Thursday, December 6, 2007

American Blackout - questions of identity

The film showing event on campus provided numerous examples in which issues of identity, were present in the center point of the issue of discussion and concern in both the documentary film American Blackout itself and in the organization and presentation of the event as a whole.

The film highlighted numerous concerns regarding race, gender and class in its presentation of the manner in which questions concerning patterns of voter disenfranchisement were treated in both the DC political sphere and in the media. The word “blackout” in the film’s title comments on race and contemporary American culture. It can first suggest an attempt to keep blacks out of the American political process. Further, the cultural association of black and darkness with something less deserving of our attention suggests individuals of this racial identity to be culturally labeled as if lacking value. “Blackout” can mean literally to black-out, a media term meaning to cut to a black (empty) screen so as to not show certain scenes or information. It suggests a kind of mass controlled censorship carried out with intention. The film comments on the cultural belief that race, as well as other forms of identity, function in opposition to a norm from which to measure it. Cynthia McKinney was a black, female member of Congress, forced to be defined by race and gender identifiers, particularly by the media. When bringing up concerns of voter disenfranchisement against the African American community, she was chastised for “playing the race card” by a fellow member of congress, a suggestion she would not have encountered were she not of color. The film emphasized patterns in media representation of black people as always “playing” the victim, who’s only role in society is to passively take (welfare, etc) and selfishly attack (the government, the community through theft, violence and murder.) They are viewed, en masse, as parasitic versus concerned or constructive. The film attempts to counter that suggestion by showing the black female political figure as powerful, strong, concerned, capable, educated, and active.

This brings up further questions of identity concerning a cultural divided perception of the citizen versus the outsider. The outsider is seen as a threat, both of physical and ideological nature. Although ethnic features may be a simple, though often inaccurate, path to labeling someone as a foreigner, to be labeled a terrorist or to be labeled as being involved in “anti-American activities” requires only an act of questioning. In the film, McKinney proclaimed “I may be an agitator, but I’m not an outsider.” In doing so, she is bringing attention to the manner in which we have come to associate the “good citizen” with complacency and the dissenter with terrorism.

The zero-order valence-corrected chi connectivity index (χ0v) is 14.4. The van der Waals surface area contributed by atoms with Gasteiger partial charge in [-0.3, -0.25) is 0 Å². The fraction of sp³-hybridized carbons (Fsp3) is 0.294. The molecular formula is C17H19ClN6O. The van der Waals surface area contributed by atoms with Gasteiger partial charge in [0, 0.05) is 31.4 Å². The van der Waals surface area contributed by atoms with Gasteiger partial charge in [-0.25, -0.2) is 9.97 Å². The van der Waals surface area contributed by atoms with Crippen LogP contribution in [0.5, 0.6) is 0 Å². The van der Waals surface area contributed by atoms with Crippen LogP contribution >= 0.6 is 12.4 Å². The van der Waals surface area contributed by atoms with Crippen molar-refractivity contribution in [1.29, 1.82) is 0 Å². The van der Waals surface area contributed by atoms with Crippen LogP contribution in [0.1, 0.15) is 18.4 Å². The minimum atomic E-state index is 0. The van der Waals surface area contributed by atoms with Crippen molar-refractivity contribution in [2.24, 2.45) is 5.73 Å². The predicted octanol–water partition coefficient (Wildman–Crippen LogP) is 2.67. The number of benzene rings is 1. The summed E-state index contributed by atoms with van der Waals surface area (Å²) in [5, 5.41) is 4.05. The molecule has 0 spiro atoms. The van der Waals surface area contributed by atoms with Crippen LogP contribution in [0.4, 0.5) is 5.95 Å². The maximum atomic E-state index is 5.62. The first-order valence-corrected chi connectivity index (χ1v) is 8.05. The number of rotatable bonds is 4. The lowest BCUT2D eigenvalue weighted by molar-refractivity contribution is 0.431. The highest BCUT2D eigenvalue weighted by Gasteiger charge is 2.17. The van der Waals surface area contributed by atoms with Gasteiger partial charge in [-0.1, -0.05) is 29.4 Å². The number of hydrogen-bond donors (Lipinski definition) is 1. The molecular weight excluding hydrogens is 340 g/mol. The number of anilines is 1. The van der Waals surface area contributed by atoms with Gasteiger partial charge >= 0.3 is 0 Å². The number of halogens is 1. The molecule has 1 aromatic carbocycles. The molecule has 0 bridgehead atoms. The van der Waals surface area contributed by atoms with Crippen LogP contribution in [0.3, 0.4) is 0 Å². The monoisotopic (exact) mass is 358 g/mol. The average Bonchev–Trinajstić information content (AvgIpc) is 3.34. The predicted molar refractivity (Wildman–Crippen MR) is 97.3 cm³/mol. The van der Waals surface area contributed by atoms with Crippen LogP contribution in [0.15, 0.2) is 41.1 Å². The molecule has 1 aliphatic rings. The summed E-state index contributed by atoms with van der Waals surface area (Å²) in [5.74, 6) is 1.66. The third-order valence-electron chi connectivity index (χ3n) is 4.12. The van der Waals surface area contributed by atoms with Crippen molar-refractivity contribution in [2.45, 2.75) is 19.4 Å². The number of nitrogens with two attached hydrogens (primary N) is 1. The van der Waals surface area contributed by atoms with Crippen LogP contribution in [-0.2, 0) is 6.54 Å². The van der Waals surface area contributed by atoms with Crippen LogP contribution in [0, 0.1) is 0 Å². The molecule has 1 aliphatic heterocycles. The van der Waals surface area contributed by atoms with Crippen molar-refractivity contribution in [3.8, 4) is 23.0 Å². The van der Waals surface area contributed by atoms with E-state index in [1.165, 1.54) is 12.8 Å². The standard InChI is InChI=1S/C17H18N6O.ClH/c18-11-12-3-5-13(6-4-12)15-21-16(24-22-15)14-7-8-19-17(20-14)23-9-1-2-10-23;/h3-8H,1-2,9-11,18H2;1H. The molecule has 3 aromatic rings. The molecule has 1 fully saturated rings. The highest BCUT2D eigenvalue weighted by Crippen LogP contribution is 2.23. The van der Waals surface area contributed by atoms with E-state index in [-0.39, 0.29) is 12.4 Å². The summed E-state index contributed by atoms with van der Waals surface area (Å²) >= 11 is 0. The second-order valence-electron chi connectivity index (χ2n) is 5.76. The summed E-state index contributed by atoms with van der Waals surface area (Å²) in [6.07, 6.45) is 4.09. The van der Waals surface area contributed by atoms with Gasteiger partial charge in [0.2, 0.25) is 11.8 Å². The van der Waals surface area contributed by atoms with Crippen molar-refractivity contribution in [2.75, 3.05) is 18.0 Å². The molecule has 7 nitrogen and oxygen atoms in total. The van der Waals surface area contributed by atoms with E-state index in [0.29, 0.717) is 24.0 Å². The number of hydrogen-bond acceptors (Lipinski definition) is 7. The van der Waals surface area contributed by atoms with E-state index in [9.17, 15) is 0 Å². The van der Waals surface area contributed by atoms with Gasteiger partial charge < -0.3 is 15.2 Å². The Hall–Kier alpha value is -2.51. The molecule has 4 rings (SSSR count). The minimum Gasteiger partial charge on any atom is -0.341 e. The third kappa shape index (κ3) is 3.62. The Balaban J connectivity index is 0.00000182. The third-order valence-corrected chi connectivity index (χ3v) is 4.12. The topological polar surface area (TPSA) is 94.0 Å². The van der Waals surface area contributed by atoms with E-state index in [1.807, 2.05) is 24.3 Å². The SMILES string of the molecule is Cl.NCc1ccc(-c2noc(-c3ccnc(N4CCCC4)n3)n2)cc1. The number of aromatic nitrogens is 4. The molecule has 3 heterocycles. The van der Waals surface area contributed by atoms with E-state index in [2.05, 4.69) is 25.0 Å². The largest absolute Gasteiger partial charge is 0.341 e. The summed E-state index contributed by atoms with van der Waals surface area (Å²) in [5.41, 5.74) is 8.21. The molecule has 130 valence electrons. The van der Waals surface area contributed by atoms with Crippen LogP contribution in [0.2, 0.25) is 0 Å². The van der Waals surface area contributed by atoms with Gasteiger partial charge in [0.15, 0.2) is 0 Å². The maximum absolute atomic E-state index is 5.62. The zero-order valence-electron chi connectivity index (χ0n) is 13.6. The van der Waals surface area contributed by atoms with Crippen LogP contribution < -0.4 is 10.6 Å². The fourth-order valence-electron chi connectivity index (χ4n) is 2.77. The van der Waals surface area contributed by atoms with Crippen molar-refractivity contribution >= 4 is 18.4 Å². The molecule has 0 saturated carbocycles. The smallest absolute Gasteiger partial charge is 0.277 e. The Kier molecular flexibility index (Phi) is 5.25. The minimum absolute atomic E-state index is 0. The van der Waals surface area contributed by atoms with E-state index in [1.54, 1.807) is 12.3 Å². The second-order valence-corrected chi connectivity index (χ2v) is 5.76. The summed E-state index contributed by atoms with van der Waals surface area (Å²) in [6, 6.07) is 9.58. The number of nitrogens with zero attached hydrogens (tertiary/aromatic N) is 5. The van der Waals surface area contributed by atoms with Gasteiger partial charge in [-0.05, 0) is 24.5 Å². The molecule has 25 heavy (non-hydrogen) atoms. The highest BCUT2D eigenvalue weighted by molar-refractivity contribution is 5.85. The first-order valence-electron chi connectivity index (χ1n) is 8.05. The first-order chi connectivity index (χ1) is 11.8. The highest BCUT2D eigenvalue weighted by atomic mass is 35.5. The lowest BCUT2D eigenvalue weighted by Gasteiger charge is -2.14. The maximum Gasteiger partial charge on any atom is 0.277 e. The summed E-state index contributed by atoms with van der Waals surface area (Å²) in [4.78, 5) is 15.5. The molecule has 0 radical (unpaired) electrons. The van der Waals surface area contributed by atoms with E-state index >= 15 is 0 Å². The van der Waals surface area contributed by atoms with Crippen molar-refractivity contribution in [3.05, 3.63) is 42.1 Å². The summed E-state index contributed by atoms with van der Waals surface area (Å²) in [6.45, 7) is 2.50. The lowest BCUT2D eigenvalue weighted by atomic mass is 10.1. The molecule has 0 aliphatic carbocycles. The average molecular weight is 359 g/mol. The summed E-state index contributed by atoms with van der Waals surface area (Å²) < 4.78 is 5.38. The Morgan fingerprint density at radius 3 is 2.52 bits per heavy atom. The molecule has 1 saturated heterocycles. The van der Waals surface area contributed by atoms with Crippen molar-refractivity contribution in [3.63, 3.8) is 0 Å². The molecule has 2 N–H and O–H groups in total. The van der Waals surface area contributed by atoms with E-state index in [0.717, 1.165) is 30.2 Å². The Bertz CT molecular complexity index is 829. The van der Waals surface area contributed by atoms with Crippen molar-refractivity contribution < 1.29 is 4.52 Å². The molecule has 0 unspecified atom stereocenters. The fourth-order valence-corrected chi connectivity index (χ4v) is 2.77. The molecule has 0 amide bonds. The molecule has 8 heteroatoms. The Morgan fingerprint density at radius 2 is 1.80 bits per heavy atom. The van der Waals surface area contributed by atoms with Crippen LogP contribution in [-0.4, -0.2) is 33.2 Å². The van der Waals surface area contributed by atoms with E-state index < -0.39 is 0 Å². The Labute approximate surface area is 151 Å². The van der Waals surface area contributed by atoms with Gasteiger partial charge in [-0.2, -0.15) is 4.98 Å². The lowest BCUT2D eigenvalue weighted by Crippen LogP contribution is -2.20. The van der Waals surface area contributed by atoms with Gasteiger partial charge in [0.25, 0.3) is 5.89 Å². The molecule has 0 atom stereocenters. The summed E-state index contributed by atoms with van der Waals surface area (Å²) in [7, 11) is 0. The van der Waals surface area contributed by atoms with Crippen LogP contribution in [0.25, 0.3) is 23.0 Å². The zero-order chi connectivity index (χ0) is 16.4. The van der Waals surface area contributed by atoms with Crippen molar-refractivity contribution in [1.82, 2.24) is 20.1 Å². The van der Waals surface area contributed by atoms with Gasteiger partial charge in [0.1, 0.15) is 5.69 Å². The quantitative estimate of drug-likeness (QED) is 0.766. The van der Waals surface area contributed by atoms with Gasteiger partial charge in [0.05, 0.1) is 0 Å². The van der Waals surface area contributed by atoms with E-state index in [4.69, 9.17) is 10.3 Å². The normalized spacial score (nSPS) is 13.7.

Gender is also an issue of identity touched in the film. McKinney was herself female and presented to the public through the media as a conniving, at times bickering, young woman, someone to deal with and pacify, rather than someone with research-backed questions and concerns deserving of honest attention. In reference to her questions concerning the Ohio 2004 election, one Florida congressman claimed she was “wasting our time on silly Hollywood-inspired conspiracy theories,” suggesting she was only concerned with emotion versus evidence as women are stereotypically believed to always be. Such a comment suggests her being in the incorrect acceptable realm for her gender. She was somehow lost in a space for “serious men work” as opposed to her place at home, watching soap-operas. She was deprived of respect and the public space to speak so as to be heard. It was made clear that the time she was “wasting” was owned and regulated by the congressional majority, older white men.

Space does not allow for discussion of other complications concerning identity issues that the film and its presentation suggested which I have found particularly interesting to ponder. For example, what happens when white individuals are in support of black struggles, or men are in support of women’s struggles? What does it mean for individuals in positions of privileged power to stand up in support of the oppressed group to enable them more power? Does that act only highlight a reliance of the oppressed upon the privileged? Can those in privilege ever be seen as anything but? White people can help but they can’t understand. The presentation of the film by Celeste Taylor shows an example of a black female activist presenting a film about a black female activist. She is trying to reach people in the audience, but there is the sense of difference and division. A sense of “you don’t understand.” At the same time, if it were to be presented by white individuals, how would black students in ABC feel? The fact that the presentation and film showing happened at all was due to support (financially, publicity, “good name” legitimacy) from the Center for Political Participation with the help of two white women in charge of it within a majority white upper/upper middle class institution. Taylor was able to speak because she was allotted space.

[october 2007]

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